"It is true, the spoken word enlightens both the spirit and the soul. Indeed, the HENDRICK’S Master Distiller can often be heard talking at length to her ‘two little sweeties’ – the delightful and peculiarly small copper pot stills from which the most unusual gin flows."
Eleanor Crook on Plastic Surgery of the World Wars.
Sunday 30th September 2012
The rifles used in the First World War fired low-velocity bullets that were sufficient to cause tissue damage, splinter bone, and tear away flesh, but unlike high-velocity bullets, would not cause the energy waves that result in instant
Eleanor Crook trained in sculpture at Central St Martins and the Royal Academy and makes figures and effigies in wax, carved wood and lifelike media. She has also made a special study of anatomy and has sculpted anatomical and pathological waxworks for the Gordon Museum of Pathology at Guy's Hospital, London's Science Museum, and the Royal College of Surgeons of England. She exhibits internationally in both fine art and science museum contexts. She learned the technique of forensic facial reconstruction modelling from Richard Neave and has demonstrated and taught this to artists, forensic anthropology students, law enforcement officers and plastic surgeons as well as incorporating this practice in her own sculpted people. Eleanor is artist in residence at the Gordon Museum of Pathology, a member of the Medical Artists' Association, runs a course in Anatomy drawing at the Royal College of Art and lectures on the M. A. Art & Science course at Central St Martins School of Art in London.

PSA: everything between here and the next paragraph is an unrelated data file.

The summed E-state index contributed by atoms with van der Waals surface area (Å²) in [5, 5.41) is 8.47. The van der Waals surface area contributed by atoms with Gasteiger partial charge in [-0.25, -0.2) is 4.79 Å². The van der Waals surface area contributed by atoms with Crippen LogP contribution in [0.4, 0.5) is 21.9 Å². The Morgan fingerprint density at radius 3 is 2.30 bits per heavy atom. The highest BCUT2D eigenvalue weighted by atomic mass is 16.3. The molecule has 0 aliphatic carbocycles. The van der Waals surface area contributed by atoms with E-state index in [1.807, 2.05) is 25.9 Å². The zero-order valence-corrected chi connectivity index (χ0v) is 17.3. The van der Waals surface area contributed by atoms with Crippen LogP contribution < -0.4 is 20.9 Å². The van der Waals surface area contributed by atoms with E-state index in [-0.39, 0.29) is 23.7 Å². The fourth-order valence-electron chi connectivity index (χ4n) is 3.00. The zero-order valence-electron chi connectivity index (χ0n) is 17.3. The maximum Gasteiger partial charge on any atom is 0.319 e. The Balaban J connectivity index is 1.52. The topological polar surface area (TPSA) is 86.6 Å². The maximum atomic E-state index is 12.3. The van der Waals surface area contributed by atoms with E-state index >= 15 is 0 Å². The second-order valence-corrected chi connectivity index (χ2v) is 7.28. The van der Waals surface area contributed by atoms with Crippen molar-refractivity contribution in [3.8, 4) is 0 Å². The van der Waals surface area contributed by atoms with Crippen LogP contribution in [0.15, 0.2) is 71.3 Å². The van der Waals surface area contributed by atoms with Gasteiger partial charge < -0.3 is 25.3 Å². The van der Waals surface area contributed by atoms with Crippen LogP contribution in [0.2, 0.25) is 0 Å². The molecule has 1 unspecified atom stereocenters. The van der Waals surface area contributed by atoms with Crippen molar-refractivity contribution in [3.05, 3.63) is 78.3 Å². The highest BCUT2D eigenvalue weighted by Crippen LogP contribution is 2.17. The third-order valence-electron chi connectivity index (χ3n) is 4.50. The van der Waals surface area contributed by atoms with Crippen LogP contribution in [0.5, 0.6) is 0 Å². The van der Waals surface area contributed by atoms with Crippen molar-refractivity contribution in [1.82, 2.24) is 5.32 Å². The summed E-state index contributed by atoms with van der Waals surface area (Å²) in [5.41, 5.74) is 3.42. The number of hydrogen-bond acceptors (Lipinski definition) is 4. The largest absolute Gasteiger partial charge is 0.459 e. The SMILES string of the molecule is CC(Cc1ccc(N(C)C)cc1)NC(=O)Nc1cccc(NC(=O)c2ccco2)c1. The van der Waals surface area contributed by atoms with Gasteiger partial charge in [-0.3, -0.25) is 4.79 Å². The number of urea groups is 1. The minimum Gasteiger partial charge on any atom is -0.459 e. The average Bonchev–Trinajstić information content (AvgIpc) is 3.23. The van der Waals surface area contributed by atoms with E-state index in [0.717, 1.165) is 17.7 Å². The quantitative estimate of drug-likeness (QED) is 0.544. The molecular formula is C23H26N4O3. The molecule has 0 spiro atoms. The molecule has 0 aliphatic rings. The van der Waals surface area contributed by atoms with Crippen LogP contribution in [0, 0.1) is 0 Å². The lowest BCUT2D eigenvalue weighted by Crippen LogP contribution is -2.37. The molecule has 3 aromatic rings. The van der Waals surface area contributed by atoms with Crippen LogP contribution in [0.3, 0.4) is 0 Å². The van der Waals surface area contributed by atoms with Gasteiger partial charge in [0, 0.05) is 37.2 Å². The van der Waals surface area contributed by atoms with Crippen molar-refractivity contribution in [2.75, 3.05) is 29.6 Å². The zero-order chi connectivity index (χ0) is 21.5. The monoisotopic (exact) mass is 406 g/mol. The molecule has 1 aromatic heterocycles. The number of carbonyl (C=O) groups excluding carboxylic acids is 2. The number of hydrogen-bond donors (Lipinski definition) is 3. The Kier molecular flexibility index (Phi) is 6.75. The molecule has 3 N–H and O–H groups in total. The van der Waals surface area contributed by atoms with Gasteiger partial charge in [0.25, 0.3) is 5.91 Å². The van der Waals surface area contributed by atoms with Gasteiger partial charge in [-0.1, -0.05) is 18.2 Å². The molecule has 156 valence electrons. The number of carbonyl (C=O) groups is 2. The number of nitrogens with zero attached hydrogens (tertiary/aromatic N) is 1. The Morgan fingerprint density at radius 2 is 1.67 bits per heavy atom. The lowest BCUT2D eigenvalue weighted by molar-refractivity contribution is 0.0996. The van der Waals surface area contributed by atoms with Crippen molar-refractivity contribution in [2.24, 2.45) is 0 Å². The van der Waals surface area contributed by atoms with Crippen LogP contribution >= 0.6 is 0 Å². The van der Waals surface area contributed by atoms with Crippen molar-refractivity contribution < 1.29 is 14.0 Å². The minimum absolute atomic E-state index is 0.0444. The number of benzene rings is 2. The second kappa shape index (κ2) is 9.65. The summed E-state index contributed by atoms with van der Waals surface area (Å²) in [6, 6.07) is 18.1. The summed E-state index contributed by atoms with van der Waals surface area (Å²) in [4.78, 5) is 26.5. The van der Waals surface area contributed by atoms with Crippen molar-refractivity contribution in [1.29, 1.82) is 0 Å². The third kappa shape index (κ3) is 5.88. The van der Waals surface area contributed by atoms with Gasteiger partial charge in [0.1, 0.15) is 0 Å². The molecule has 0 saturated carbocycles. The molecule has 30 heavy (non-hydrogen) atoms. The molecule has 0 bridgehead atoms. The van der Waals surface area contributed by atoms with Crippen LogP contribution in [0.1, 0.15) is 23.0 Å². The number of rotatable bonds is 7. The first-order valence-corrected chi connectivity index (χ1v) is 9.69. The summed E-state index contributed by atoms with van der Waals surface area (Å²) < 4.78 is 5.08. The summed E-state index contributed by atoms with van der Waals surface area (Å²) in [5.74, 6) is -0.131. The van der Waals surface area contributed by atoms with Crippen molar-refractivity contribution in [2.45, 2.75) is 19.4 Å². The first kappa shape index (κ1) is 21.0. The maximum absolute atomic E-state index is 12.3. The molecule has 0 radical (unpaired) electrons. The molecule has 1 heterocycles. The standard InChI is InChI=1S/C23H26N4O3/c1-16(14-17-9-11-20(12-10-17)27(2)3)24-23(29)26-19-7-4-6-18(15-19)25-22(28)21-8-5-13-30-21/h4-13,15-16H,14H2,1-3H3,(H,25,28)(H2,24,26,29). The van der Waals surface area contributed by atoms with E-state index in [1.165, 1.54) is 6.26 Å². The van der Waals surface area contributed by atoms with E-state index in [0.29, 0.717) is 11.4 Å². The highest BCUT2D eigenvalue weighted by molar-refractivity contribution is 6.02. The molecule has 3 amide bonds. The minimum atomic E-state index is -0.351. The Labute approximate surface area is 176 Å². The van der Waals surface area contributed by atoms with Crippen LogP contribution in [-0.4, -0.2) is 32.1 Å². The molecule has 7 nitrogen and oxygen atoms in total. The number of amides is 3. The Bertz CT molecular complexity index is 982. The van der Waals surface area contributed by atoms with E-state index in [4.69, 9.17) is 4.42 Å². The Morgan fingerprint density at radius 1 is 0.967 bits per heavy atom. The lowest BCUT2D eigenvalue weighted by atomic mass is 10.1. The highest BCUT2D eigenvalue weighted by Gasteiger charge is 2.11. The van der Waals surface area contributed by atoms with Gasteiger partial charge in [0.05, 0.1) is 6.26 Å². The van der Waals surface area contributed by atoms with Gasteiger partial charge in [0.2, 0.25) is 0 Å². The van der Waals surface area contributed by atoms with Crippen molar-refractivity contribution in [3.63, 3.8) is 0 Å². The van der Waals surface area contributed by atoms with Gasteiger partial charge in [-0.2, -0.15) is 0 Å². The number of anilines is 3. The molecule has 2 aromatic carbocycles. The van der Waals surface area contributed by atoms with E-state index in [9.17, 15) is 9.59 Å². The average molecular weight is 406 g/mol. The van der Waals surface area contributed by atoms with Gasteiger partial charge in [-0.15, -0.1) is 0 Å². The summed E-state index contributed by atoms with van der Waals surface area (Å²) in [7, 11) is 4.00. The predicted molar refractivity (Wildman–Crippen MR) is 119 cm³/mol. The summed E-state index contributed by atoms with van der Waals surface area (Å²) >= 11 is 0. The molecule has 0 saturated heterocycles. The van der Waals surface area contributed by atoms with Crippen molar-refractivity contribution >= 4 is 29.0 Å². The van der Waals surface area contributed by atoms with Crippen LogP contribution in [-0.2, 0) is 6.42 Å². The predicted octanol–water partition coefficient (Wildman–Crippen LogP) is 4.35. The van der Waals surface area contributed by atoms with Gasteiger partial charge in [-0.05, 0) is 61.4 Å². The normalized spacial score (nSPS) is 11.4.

The Last Tuesday Society is honoured to house this exhibition and lecture series cultivated in collaboration with Joanna Ebenstein of the rightfully venerated 'Morbid Anatomy' Library, Museum & Blog.